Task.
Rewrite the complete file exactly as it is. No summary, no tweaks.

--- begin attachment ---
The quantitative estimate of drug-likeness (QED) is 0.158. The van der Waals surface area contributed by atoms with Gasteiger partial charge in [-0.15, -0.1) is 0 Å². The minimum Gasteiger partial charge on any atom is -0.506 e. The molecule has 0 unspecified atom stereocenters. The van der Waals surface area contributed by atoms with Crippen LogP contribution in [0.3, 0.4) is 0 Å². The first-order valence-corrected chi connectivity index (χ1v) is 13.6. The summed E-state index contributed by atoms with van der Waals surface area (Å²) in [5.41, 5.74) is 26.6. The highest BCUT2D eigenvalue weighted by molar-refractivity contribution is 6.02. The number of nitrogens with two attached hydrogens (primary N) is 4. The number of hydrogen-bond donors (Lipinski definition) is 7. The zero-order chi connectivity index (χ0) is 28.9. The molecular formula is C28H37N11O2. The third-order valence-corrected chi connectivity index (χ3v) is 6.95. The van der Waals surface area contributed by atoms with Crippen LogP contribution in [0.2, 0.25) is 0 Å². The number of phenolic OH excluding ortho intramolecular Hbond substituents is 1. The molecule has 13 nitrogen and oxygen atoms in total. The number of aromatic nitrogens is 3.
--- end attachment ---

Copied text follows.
The quantitative estimate of drug-likeness (QED) is 0.158. The van der Waals surface area contributed by atoms with Gasteiger partial charge in [-0.15, -0.1) is 0 Å². The minimum Gasteiger partial charge on any atom is -0.506 e. The molecule has 0 unspecified atom stereocenters. The van der Waals surface area contributed by atoms with Crippen LogP contribution in [0.3, 0.4) is 0 Å². The first-order valence-corrected chi connectivity index (χ1v) is 13.6. The summed E-state index contributed by atoms with van der Waals surface area (Å²) in [5.41, 5.74) is 26.6. The highest BCUT2D eigenvalue weighted by molar-refractivity contribution is 6.02. The number of nitrogens with two attached hydrogens (primary N) is 4. The number of hydrogen-bond donors (Lipinski definition) is 7. The zero-order chi connectivity index (χ0) is 28.9. The molecular formula is C28H37N11O2. The third-order valence-corrected chi connectivity index (χ3v) is 6.95. The van der Waals surface area contributed by atoms with Crippen LogP contribution in [0.2, 0.25) is 0 Å². The number of phenolic OH excluding ortho intramolecular Hbond substituents is 1. The molecule has 13 nitrogen and oxygen atoms in total. The number of aromatic nitrogens is 3.